If Foy Vance is somewhat of an unknown quantity to you, as he was for me, there are several things about this show that suggest this star is on the rise and that unfamiliarity might not be the case for long. For a start, when I get into Islington’s Assembly Halls, it’s apparent there’s a good crowd in. The seats have been taken out and it’s also a markedly younger mix than I was expecting. It proves hard, therefore, to find a perch to open up the laptop to make a few notes for this review, so when my colleague for the evening reminds me that there’s a balcony this seems like a obvious solution. We are thwarted, however, being politely told it is full – “Sold out,” indeed.
Then there are the whoops of expectation that greet Foy as he walks out onto the stage. It’s just him and his acoustic guitar, but the opening growl of his voice serves notice that he’s not a man you are going to ignore. Even in solo acoustic mode the opener, Like An Animal, has a rock band dynamic. Using a stomp box sampler to record vocal phrases that layer up, the climax is mesmeric and full-on.
The next number is another surprise as he’s joined on stage by the band, which includes both of tonight’s support acts The Farriers (in duo mode) and Foreign Slippers (also a duo), with the addition of drummer and bassist. I’m admiring the neat economy of this as the opening bars of Joy Of Nothing ring out. Suddenly realising this is the only one of Foy’s songs I know, the hairs on the back of my neck stand proud with the electricity of the performance.
In truth that charge is there throughout the evening, he possesses an easy charisma, suggesting a man comfortable with what he’s doing. His Irish brogue, perhaps softened a little by spending years of his childhood growing up in America and more recent time living in London and Scotland, is still pronounced, yet disappears when he starts singing, subsumed by a powerful, soulful rasp.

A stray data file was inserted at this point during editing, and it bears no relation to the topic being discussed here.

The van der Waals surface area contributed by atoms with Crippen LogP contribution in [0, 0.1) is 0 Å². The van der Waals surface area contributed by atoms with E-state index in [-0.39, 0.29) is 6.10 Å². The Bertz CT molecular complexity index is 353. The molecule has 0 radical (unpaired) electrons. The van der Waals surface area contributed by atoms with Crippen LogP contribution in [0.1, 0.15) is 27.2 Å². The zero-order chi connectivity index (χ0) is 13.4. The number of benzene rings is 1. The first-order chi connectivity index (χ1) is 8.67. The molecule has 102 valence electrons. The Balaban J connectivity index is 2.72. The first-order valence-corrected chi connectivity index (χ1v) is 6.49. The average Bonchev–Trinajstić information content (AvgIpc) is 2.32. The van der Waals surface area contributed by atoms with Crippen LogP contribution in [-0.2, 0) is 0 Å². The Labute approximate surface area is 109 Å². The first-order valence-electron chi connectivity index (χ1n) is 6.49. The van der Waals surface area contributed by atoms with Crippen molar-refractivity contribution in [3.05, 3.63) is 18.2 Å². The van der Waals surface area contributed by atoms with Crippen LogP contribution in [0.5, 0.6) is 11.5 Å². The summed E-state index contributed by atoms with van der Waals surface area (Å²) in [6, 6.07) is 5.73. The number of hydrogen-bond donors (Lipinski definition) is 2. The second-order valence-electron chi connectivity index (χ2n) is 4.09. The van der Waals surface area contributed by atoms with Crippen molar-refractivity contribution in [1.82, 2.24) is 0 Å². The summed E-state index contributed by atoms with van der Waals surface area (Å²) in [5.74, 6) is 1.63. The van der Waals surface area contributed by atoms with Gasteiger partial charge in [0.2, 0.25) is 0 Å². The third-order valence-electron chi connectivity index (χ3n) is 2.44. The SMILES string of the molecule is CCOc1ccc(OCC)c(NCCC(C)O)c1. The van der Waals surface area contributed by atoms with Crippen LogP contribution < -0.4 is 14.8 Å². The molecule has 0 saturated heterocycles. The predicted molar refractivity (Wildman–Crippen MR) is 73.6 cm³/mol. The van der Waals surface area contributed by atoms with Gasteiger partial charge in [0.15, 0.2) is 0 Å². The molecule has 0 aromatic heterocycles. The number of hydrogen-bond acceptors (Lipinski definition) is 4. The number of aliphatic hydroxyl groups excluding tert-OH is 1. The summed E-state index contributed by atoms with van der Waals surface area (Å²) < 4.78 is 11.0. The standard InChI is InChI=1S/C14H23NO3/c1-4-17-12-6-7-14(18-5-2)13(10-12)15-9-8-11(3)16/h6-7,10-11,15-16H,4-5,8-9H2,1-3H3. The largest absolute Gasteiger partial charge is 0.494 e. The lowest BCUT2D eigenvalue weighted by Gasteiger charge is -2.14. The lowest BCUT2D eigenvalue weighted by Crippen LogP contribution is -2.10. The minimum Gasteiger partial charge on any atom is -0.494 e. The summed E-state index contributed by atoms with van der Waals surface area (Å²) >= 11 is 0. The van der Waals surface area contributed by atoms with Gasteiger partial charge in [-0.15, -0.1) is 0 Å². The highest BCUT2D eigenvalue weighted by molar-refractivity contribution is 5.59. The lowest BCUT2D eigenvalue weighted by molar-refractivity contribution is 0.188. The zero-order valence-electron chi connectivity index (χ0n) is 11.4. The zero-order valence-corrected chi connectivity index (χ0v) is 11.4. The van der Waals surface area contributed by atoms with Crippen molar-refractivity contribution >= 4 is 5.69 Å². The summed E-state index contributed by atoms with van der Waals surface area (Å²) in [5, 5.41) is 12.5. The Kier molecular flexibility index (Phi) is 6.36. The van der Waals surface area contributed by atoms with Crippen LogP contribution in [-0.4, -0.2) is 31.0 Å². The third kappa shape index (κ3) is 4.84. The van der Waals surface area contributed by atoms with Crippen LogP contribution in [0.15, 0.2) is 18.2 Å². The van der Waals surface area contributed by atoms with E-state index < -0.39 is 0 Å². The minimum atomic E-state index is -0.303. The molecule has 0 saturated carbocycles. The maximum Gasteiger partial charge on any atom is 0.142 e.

There are hints that his comfort is starting to pay off as Foy reveals Homebird was used in a sausage commercial back in Ireland. He jokes that when a friend accused him of selling out his reply was “I can’t wait to sell out I’m just waiting for someone to offer me the right money.” Then there have been songs in films and TV programmes too.
Those formative years in America, with his travelling preacher father, brought him into direct contact with the southern, gospel, call and response singing style. It was the foundation of the great soul singers and the mix of the sacred and secular has clearly left its marks on Foy. Most obviously, his voice is a mix of classic soul styling, by turns, soaring and gritty, but there seems to be something in his philosophy too, a mix of mystical wonder and humanity that finds its way into his songs. There’s beauty and darkness, pain and redemption. Indiscriminant Act Of Kindness Has all of that and more, set to a gorgeous, heartfelt tune.
I can’t help but note echoes of Van Morrison’s Caledonian Soul, Bruce Springsteen, Paul Simon and The Band, but then these are some of the artists that I’ve grown up with and whose work is much more familiar. A curve ball comes as Foy explains, he’s been out touring with Ed Sheeran. It leads into an introduction for Pain Never Hurts (Like Love) and a surprising duet with Harley from Rizzle Kicks who were also on the tour, which has something of an old school soul standard about it. The pair clearly have something of a rapport, built on simple mutual respect and Foy quips, “Who says I’m not hip!”
The thing that convinces me most that Foy is really on the rise, however, is the ease with which he gets the audience singing along and their willingness to follow his lead. Even when the band drops out, the crowd keep singing as Foy conducts from the stage. As he waves and exits stage left they are still going and the refrain slowly builds speed, with accompanying hand claps eventually given way to a tumultuous demand for more.
Foy duly obliges and the gig even runs a little over the clock, so I have to pack up sharpish to hit the last train across the River Styx. There’s the sense as I leave, that without the curfew, Foy would just have carried on. He’s not merely comfortable with what he’s doing, he’s damn well enjoying it and in that, he’s not alone.
Review by: Simon Holland
Latest Single: Joy Of Nothing